There’s an Antidote to America’s Long Economic Malaise: College Towns
The Wall Street Journal
Lee County, Ala., lost 7,000 jobs in industries from textiles to tires to fitness equipment when Chinese competition invaded America. Vacant storefronts dotted downtown Opelika, the county seat, and disability claims soared as older workers with limited skills struggled to find new jobs. Instead of merely surviving, though, Lee County is now thriving. Its unemployment rate of 4.7% in October was slightly lower than for the U.S. as a whole. Since 2001, the east-central Alabama county has added 14,000 jobs, five times the growth rate in the rest of the country. Why has Lee County been so resilient? One of the biggest reasons is that it is home to a major college town.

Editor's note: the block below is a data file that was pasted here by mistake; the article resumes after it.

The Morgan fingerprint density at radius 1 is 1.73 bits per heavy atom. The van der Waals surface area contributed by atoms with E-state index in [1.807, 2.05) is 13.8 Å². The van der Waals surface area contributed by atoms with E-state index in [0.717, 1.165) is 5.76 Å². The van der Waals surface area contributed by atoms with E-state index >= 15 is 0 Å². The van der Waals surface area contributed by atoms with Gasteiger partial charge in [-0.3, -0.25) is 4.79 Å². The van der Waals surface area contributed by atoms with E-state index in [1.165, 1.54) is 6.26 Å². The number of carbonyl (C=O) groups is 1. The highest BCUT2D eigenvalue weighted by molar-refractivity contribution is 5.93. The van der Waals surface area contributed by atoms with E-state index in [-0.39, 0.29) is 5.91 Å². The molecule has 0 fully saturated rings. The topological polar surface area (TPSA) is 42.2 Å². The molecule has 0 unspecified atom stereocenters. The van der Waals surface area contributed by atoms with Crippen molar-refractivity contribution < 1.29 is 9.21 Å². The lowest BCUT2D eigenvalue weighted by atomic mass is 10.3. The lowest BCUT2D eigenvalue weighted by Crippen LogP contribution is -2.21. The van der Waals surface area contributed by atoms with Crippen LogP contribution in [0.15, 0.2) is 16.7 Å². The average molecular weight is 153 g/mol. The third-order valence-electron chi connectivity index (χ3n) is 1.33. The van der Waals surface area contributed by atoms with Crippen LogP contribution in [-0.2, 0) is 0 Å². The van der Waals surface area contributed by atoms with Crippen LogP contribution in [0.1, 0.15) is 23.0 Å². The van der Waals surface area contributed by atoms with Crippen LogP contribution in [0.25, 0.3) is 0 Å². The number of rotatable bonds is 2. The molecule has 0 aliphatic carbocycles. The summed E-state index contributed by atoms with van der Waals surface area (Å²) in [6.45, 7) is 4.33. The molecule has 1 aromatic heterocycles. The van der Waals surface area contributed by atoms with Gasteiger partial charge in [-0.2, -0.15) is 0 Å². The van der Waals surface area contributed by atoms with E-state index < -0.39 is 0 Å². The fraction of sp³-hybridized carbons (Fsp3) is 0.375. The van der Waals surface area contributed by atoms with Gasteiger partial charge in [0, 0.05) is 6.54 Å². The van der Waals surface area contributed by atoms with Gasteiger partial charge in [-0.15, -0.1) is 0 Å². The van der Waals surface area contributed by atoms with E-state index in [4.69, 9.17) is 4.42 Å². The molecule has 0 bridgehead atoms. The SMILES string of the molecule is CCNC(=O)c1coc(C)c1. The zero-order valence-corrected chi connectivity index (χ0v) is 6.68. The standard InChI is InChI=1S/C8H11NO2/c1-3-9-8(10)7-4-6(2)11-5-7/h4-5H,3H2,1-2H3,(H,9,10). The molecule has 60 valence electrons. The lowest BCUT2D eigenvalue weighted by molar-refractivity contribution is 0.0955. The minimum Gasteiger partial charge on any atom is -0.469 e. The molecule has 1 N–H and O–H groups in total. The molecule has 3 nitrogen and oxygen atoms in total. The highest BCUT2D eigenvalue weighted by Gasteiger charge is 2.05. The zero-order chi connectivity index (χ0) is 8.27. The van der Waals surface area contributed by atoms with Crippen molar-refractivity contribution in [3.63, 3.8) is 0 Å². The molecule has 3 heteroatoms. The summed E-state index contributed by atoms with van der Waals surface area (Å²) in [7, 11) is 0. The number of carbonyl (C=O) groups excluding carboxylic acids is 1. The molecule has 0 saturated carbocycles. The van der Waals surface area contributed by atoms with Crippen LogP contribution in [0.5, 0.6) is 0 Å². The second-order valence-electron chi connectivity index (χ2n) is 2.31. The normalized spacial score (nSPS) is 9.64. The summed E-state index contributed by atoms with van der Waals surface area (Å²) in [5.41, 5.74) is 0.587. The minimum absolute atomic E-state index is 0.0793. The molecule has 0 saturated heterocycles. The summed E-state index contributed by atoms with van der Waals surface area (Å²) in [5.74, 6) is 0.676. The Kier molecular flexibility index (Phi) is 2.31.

Wheels of Future
Imagine a future where automobile accidents are nonexistent, saving the U.S. economy nearly $900 billion per year. Thirty-five thousand road deaths each year are prevented. Never again do we lose luminaries such as James Dean or Princess Diana to an automobile accident.
Alabama's first entry on the list of best college towns was the city of Auburn, which landed at number 45 overall, with its highest marks for economic and job opportunities.